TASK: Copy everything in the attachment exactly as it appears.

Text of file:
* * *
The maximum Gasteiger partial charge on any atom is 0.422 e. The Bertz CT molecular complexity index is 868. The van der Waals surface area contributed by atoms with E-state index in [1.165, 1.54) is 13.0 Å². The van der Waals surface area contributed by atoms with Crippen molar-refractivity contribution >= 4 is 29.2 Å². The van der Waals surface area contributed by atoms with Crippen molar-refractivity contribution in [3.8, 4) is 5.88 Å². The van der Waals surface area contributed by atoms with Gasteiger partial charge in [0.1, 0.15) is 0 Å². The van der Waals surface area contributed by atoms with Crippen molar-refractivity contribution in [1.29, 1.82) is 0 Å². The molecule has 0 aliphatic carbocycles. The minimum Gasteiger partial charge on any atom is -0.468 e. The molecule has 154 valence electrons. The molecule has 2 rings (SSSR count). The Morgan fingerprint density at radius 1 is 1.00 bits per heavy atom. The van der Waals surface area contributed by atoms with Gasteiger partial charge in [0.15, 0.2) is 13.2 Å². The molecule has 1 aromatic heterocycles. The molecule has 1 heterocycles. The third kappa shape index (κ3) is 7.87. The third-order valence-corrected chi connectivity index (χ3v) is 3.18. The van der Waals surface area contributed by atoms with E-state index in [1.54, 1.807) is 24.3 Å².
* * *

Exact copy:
The maximum Gasteiger partial charge on any atom is 0.422 e. The Bertz CT molecular complexity index is 868. The van der Waals surface area contributed by atoms with E-state index in [1.165, 1.54) is 13.0 Å². The van der Waals surface area contributed by atoms with Crippen molar-refractivity contribution >= 4 is 29.2 Å². The van der Waals surface area contributed by atoms with Crippen molar-refractivity contribution in [3.8, 4) is 5.88 Å². The van der Waals surface area contributed by atoms with Gasteiger partial charge in [0.1, 0.15) is 0 Å². The van der Waals surface area contributed by atoms with Crippen molar-refractivity contribution in [1.29, 1.82) is 0 Å². The molecule has 0 aliphatic carbocycles. The minimum Gasteiger partial charge on any atom is -0.468 e. The molecule has 154 valence electrons. The molecule has 2 rings (SSSR count). The Morgan fingerprint density at radius 1 is 1.00 bits per heavy atom. The van der Waals surface area contributed by atoms with Gasteiger partial charge in [0.15, 0.2) is 13.2 Å². The molecule has 1 aromatic heterocycles. The molecule has 1 heterocycles. The third kappa shape index (κ3) is 7.87. The third-order valence-corrected chi connectivity index (χ3v) is 3.18. The van der Waals surface area contributed by atoms with E-state index in [1.54, 1.807) is 24.3 Å².